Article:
PetaPixel

Samsung Announces 3D-Capable NX300 and World’s First One-Lens 3D System

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CES 2013 is just around the corner, and along with it about a gagillion (official number) announcements, but the first major announcement comes 5 days early courtesy of Samsung. The South Korean tech company has officially announced the NX300 — a 3D capable successor to the NX210 — alongside a 3D lens that Samsung is calling the “world’s first one-lens 3D system.”

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First the numbers, then the lens. On the software side of things, the NX300 does not come equipped with Android like the Galaxy Camera, although it will be able to connect to Android and iOS smartphones using an accompanying app.

In terms of hardware, the NX300 comes equipped with a 20.3-megapixel APS-C sensor, a max shutter speed of 1/6000th of a second, an ISO range of 100-25600, a 3.31-inch AMOLED touchscreen, a brand new Hybrid AF system, dual band WiFi and, at its heart, a blistering fast 3D capable DRIMe IV processor.

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The 3D part obviously called for the corresponding glass, and for this Samsung has done something pretty special by releasing the world’s first single lens 3D system. The lens measures in at 45mm and f/1.8, and will be able to shoot both 2D and 3D in case you have an older Samsung that can’t handle the latter.

It’s capable of capturing stills as well as full 1080p HD video (at up to 60fps), making the camera/lens combo the only compact system in existence that can boast both of those abilities.

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As pricing and availability goes, the NX300 with 20-50mm kit lens and Adobe Lightroom will run you $750 when it ships in March. But if you really want to take advantage of the camera you’ll need to pony up $600 more for the 2D/3D lens as well.

More details should follow as people begin getting their hands on the mirrorless bad boy at CES in 5-days time.


 
 
  • Scott M

    What would a 3D photo look like from this camera? One lens. Does that mean no special glasses to view? Anyone know?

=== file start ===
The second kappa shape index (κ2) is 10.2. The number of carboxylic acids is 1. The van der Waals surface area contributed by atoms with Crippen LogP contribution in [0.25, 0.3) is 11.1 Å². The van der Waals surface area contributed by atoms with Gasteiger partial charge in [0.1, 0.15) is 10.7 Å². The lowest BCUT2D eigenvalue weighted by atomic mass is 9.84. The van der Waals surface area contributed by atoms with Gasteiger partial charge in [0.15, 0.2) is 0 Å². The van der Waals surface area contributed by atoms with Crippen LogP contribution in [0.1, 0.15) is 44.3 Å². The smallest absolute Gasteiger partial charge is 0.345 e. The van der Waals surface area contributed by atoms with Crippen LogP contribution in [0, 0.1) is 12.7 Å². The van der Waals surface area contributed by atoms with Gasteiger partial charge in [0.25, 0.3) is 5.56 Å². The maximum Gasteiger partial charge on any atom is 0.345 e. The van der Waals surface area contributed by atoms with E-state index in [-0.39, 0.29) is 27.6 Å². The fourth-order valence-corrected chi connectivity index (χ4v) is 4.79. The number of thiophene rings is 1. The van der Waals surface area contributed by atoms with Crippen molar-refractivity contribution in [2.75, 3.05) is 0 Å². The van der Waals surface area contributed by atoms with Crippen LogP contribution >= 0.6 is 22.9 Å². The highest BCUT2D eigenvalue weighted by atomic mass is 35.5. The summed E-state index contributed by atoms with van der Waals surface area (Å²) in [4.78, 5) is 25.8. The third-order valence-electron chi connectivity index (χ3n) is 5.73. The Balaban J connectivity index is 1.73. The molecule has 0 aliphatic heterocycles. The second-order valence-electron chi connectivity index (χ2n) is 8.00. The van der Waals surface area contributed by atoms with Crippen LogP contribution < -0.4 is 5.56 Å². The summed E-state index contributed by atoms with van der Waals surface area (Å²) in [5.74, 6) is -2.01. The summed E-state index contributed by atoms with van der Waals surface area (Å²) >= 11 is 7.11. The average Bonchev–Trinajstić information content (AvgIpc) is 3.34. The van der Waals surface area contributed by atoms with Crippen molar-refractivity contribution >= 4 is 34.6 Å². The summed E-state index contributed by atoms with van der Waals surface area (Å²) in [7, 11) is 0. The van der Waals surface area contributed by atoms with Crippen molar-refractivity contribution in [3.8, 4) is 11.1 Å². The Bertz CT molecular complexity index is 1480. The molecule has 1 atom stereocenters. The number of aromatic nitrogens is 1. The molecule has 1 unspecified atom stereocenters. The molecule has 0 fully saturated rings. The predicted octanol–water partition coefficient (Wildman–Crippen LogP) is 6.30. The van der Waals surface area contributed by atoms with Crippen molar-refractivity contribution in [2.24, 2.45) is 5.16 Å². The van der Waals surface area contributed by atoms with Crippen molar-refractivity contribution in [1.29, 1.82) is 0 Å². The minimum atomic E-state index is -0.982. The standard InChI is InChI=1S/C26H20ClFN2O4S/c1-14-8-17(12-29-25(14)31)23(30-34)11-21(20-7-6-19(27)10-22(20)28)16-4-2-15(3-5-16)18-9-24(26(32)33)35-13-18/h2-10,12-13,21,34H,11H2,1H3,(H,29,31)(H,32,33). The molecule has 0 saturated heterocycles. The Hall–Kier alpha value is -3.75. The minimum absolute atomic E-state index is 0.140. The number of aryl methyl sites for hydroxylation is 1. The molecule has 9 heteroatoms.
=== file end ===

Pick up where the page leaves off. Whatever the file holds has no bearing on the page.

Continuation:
• Anonymous

    Did anyone want this yet another 3D gimmick?

  • http://www.facebook.com/duke.shin1 Duke Shin

    A border appears on the rear element to create two images on the sensor.
    Samsung makes great cameras, just not a lot of people know about them.

  • http://www.facebook.com/people/Mateus-Augusto-Lopes/100001522722423 Mateus Augusto Lopes

    What about the lens quality?

  • http://www.facebook.com/people/Mateus-Augusto-Lopes/100001522722423 Mateus Augusto Lopes

    I agree 3D is just a gimmick, light field photography is much more useful.

  • Mike

    That 18-55 looks almost like some L lens. I want an 18-55L :( and not the kind where you make your own red ring.

  • hugh crawford

    There have been a few single lens 3D systems in the past. The 1991 Vivitar Series 1 QDOS 70-210mm is probably the best known commercialized product, but there are a few dual aperture ( for instance a waterhouse stop with two apertures side by side ) combined with parallax barrier systems in the 1980s. The same sensor tech that enables phase detection autofocus on live view cameras would do this easily with any lens, so needing a special lens seems disappointing.

  • spongebob nopants

    We would have to know 1) what is the stereo base of the lens? 2) can you see the 3d images in 3d on the cameras screen as with the fuji w1 and w3? 3) are there ways to control the 3d convergence/parallax before shooting as with the handy lever on the fuji?

  • Spongebob Nopants

    No it has nothing to do with no glasses 3d. Glasses free 3d, also known as autosterographic 3d is just a viewing method. digital 3d cameras either take 2 pictures side by side in one image, or create mpo files, which are merely 2 jpegs held in one file. I don’t know about the first kind of thing but MPOs can be viewed in any 3d viewing method there is. I can take my memory card out of my digital 3d camera and put it into a 3d tv and view the pictures, no matter what sciency wience the particular brand of 3D capable TV uses to show 3D. I can also use software to make them any kind of 3d there currently is or ever was.

  • spongebob nopants

    There is no way to tell how a 3d image from this camera will look until we see them. I am guessing that the APS C sensor might allow for shallower depth of focus compared to the 2 consumer size sensors that the fuji uses. The 3d lens also has an f stop of f/1.8- which leads me to believe shallow depth of field and better low light images is what they are going for – Fujis W3 poor image quality at high ISO is one of it’s achilles heels. So APS C + f/1.8 means lower ISO needed, higher shutter speeds at lower light – all leading up to images in lower light that have much less noise than those of the fuji 3d camera. but 1300 bucks for this capability is INSANE!

  • spongebob nopants

    The Fuji delivers horribly grainy images at high iso. The samsung’s APS C sensor and it’s f/1.8 lens seems to be a very satisfactory answer to that specific weakness.

    Another annoyance of the Fuji is no hotshoe, which this Samsung has. Getting an external hotshoe for the fuji w3 means buying a 3rd party device that costs hundreds of dollars.

    I would pay 600 bucks for this camera if the 3d is good AND the screen is autosterographic, and maybe even more if there were external controls for ISO, F-stop and shutter speed, but not 1300 ever.

  • AnthonyH

    Actually, I am using the W3 with an optical sensor hot shoe with a built-in delay switch. It’s called the Seagull SYK-5 and is under $20. It has allowed me to use the W3 with studio lights.